UK Chancellor of the Exchequer George Osborne is expected to announce the government's digital currency plans following the new budget.

Sources close to the groups involved in the consultation process have tipped this week’s 2015 UK budget announcement as the stage for a new government stance on digital currencies.

Taking to the floor in the House of Commons to outline his plans for the financial package, Osborne announced:

[That in this budget] “we take steps to promote competition, back fintech, and encourage new business like global re-insurance.”

How the financial technology sector will be specifically assisted has not yet been announced, with confirmation coming after the publication of the full budget later today, 18 March.

In the past few weeks both the Chancellor and the Bank of England have published favorable opinions on the subject of Bitcoin and digital currency technology. Making a surprise U-turn on the subject in the end of February, the Bank of England issued a research paper commending the potential benefits of the blockchain.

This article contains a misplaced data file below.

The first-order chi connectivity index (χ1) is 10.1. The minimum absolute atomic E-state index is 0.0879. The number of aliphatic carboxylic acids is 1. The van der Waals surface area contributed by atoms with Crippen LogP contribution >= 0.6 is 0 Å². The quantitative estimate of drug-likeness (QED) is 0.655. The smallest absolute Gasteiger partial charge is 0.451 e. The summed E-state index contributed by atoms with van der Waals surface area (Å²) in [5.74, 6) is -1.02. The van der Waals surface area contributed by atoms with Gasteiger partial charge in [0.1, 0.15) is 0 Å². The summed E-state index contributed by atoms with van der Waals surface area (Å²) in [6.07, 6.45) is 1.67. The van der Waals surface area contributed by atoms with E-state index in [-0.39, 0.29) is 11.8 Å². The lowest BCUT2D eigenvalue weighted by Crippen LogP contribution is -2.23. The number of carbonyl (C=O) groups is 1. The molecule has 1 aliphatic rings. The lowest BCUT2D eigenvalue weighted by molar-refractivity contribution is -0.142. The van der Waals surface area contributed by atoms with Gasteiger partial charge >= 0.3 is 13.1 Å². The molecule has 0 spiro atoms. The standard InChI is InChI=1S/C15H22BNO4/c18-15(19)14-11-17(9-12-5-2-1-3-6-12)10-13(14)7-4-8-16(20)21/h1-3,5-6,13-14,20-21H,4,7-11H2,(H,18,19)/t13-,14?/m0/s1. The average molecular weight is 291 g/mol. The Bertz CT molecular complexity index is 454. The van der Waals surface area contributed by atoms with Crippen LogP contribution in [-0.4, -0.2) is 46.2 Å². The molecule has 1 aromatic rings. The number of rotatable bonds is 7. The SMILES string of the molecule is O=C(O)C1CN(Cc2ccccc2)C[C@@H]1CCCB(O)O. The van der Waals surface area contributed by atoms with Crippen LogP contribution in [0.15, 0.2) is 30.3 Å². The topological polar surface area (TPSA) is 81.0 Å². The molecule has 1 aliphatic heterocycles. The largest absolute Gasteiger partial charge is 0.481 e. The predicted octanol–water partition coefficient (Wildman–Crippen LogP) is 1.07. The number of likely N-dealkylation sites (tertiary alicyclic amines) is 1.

Osborne himself has also become more vocal about the possible benefits that the digital currency sector has to offer the UK national economy.

The budget comes in the final two months of the current UK parliament, leading many to expect a “giveaway” of financial perks, and tax breaks, as the ruling Conservation coalition gets itself ready for election season.

With the recent highlighting of the digital currency sector by both the Chancellor and BoE, a budget policy focused on assisting this sector could be used by Osborne to try and demonstrate a track record of growing the economy.

The emergence of a crypto-tech scene in London would fit well with a Chancellor trying to communicate a message of an economy “walking tall again”, with return to job creation and economic growth, following warnings of falling growth and missed targets.

London's status as a traditional global financial hub has already attracted several international crypto start-ups to the city. At the end of 2014, Australian Bitcoin wallet and exchange service CoinJar relocated their headquarters to the city citing the fact that “UK exempts digital currency trading from value added tax (VAT)” as a core reason.

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